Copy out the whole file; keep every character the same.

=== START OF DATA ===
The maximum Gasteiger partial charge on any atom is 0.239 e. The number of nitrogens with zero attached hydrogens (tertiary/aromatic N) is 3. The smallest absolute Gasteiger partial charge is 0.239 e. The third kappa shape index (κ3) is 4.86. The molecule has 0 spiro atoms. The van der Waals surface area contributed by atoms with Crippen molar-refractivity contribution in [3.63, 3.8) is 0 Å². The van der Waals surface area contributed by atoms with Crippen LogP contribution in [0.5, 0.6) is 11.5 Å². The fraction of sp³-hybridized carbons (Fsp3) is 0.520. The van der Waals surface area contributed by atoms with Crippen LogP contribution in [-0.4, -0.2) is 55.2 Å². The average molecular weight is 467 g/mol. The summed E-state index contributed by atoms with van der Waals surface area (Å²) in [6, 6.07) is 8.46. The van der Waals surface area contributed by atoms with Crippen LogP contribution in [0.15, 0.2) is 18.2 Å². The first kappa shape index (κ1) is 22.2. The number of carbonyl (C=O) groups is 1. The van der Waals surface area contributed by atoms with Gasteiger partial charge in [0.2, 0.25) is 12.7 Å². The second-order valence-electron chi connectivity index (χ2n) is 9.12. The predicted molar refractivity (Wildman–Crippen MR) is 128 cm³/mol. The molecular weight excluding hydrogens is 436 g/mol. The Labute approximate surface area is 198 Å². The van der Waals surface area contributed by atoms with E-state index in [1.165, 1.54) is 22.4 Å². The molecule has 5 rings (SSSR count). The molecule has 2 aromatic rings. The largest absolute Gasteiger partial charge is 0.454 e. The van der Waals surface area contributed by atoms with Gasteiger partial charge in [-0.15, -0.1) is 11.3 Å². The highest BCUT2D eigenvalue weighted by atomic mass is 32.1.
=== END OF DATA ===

The maximum Gasteiger partial charge on any atom is 0.239 e. The number of nitrogens with zero attached hydrogens (tertiary/aromatic N) is 3. The smallest absolute Gasteiger partial charge is 0.239 e. The third kappa shape index (κ3) is 4.86. The molecule has 0 spiro atoms. The van der Waals surface area contributed by atoms with Crippen molar-refractivity contribution in [3.63, 3.8) is 0 Å². The van der Waals surface area contributed by atoms with Crippen LogP contribution in [0.5, 0.6) is 11.5 Å². The fraction of sp³-hybridized carbons (Fsp3) is 0.520. The van der Waals surface area contributed by atoms with Crippen LogP contribution in [-0.4, -0.2) is 55.2 Å². The average molecular weight is 467 g/mol. The summed E-state index contributed by atoms with van der Waals surface area (Å²) in [6, 6.07) is 8.46. The van der Waals surface area contributed by atoms with Crippen LogP contribution in [0.15, 0.2) is 18.2 Å². The first kappa shape index (κ1) is 22.2. The number of carbonyl (C=O) groups is 1. The van der Waals surface area contributed by atoms with Gasteiger partial charge in [0.2, 0.25) is 12.7 Å². The second-order valence-electron chi connectivity index (χ2n) is 9.12. The predicted molar refractivity (Wildman–Crippen MR) is 128 cm³/mol. The molecular weight excluding hydrogens is 436 g/mol. The Labute approximate surface area is 198 Å². The van der Waals surface area contributed by atoms with E-state index in [1.165, 1.54) is 22.4 Å². The molecule has 5 rings (SSSR count). The molecule has 2 aromatic rings. The largest absolute Gasteiger partial charge is 0.454 e. The van der Waals surface area contributed by atoms with Gasteiger partial charge in [-0.15, -0.1) is 11.3 Å². The highest BCUT2D eigenvalue weighted by atomic mass is 32.1.